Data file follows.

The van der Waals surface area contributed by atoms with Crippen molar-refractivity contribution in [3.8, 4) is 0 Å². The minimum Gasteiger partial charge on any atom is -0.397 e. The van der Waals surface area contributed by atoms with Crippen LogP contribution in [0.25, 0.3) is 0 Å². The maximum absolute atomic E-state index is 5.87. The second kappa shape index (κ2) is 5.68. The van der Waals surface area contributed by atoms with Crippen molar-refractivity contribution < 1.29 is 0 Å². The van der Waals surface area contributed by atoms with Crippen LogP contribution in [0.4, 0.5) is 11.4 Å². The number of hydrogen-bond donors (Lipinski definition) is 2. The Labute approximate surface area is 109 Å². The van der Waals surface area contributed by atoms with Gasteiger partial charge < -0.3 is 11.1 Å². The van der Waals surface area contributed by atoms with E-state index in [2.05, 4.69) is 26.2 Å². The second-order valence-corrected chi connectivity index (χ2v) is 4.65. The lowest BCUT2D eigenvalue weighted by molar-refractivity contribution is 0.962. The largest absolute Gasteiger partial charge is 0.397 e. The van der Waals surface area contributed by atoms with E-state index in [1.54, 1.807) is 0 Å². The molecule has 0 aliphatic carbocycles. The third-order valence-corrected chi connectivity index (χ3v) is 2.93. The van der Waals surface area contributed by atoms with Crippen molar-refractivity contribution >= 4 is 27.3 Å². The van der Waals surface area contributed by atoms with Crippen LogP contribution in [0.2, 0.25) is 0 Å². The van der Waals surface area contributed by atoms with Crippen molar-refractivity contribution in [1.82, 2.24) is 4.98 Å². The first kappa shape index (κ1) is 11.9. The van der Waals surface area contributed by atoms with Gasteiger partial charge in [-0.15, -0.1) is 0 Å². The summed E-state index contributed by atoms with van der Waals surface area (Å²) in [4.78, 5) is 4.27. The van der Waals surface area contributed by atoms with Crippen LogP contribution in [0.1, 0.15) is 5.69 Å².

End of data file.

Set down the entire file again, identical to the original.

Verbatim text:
The van der Waals surface area contributed by atoms with Crippen molar-refractivity contribution in [3.8, 4) is 0 Å². The minimum Gasteiger partial charge on any atom is -0.397 e. The van der Waals surface area contributed by atoms with Crippen LogP contribution in [0.25, 0.3) is 0 Å². The maximum absolute atomic E-state index is 5.87. The second kappa shape index (κ2) is 5.68. The van der Waals surface area contributed by atoms with Crippen molar-refractivity contribution < 1.29 is 0 Å². The van der Waals surface area contributed by atoms with Crippen LogP contribution in [0.4, 0.5) is 11.4 Å². The number of hydrogen-bond donors (Lipinski definition) is 2. The Labute approximate surface area is 109 Å². The van der Waals surface area contributed by atoms with Gasteiger partial charge < -0.3 is 11.1 Å². The van der Waals surface area contributed by atoms with E-state index in [2.05, 4.69) is 26.2 Å². The second-order valence-corrected chi connectivity index (χ2v) is 4.65. The lowest BCUT2D eigenvalue weighted by molar-refractivity contribution is 0.962. The largest absolute Gasteiger partial charge is 0.397 e. The van der Waals surface area contributed by atoms with E-state index in [1.54, 1.807) is 0 Å². The molecule has 0 aliphatic carbocycles. The third-order valence-corrected chi connectivity index (χ3v) is 2.93. The van der Waals surface area contributed by atoms with Crippen molar-refractivity contribution >= 4 is 27.3 Å². The van der Waals surface area contributed by atoms with Crippen LogP contribution in [0.2, 0.25) is 0 Å². The van der Waals surface area contributed by atoms with Crippen molar-refractivity contribution in [1.82, 2.24) is 4.98 Å². The first kappa shape index (κ1) is 11.9. The van der Waals surface area contributed by atoms with Gasteiger partial charge in [-0.15, -0.1) is 0 Å². The summed E-state index contributed by atoms with van der Waals surface area (Å²) in [4.78, 5) is 4.27. The van der Waals surface area contributed by atoms with Crippen LogP contribution in [0.1, 0.15) is 5.69 Å².